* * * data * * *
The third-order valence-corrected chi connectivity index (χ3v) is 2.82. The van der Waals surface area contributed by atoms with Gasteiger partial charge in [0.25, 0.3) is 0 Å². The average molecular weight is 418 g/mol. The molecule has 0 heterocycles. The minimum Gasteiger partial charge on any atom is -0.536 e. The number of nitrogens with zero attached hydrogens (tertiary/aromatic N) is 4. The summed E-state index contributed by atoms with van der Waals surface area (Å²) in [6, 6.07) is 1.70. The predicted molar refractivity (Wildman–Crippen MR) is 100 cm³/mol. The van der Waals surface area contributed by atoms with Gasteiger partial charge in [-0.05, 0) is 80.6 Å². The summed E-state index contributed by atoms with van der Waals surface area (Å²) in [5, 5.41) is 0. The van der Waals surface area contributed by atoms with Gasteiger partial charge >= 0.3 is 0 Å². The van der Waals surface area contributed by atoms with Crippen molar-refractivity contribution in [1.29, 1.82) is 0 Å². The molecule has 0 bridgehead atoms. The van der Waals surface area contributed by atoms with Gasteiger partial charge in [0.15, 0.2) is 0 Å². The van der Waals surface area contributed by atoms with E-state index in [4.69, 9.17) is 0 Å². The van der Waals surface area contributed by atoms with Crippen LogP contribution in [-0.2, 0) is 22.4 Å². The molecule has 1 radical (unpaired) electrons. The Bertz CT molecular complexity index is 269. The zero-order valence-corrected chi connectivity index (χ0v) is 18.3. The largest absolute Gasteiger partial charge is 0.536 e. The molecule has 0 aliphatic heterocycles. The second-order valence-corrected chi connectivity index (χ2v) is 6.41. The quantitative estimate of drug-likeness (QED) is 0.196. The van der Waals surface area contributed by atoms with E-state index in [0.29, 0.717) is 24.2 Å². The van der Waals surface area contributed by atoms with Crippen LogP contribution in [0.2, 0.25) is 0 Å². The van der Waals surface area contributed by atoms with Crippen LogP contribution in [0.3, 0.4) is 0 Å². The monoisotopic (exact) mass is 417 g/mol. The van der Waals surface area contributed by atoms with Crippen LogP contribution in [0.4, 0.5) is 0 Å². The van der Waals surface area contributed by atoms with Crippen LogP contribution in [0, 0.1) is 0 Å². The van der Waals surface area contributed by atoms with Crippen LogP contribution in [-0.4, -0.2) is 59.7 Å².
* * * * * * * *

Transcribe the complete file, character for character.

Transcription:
The third-order valence-corrected chi connectivity index (χ3v) is 2.82. The van der Waals surface area contributed by atoms with Gasteiger partial charge in [0.25, 0.3) is 0 Å². The average molecular weight is 418 g/mol. The molecule has 0 heterocycles. The minimum Gasteiger partial charge on any atom is -0.536 e. The number of nitrogens with zero attached hydrogens (tertiary/aromatic N) is 4. The summed E-state index contributed by atoms with van der Waals surface area (Å²) in [6, 6.07) is 1.70. The predicted molar refractivity (Wildman–Crippen MR) is 100 cm³/mol. The van der Waals surface area contributed by atoms with Gasteiger partial charge in [-0.05, 0) is 80.6 Å². The summed E-state index contributed by atoms with van der Waals surface area (Å²) in [5, 5.41) is 0. The van der Waals surface area contributed by atoms with Gasteiger partial charge >= 0.3 is 0 Å². The van der Waals surface area contributed by atoms with Crippen molar-refractivity contribution in [1.29, 1.82) is 0 Å². The molecule has 0 bridgehead atoms. The van der Waals surface area contributed by atoms with Gasteiger partial charge in [0.15, 0.2) is 0 Å². The van der Waals surface area contributed by atoms with E-state index in [4.69, 9.17) is 0 Å². The van der Waals surface area contributed by atoms with Crippen LogP contribution in [-0.2, 0) is 22.4 Å². The molecule has 1 radical (unpaired) electrons. The Bertz CT molecular complexity index is 269. The zero-order valence-corrected chi connectivity index (χ0v) is 18.3. The largest absolute Gasteiger partial charge is 0.536 e. The molecule has 0 aliphatic heterocycles. The second-order valence-corrected chi connectivity index (χ2v) is 6.41. The quantitative estimate of drug-likeness (QED) is 0.196. The van der Waals surface area contributed by atoms with E-state index in [0.29, 0.717) is 24.2 Å². The van der Waals surface area contributed by atoms with Crippen LogP contribution in [0.2, 0.25) is 0 Å². The van der Waals surface area contributed by atoms with Crippen LogP contribution in [0.3, 0.4) is 0 Å². The monoisotopic (exact) mass is 417 g/mol. The van der Waals surface area contributed by atoms with Crippen LogP contribution in [0.4, 0.5) is 0 Å². The van der Waals surface area contributed by atoms with Crippen LogP contribution in [0, 0.1) is 0 Å². The van der Waals surface area contributed by atoms with Crippen LogP contribution in [-0.4, -0.2) is 59.7 Å².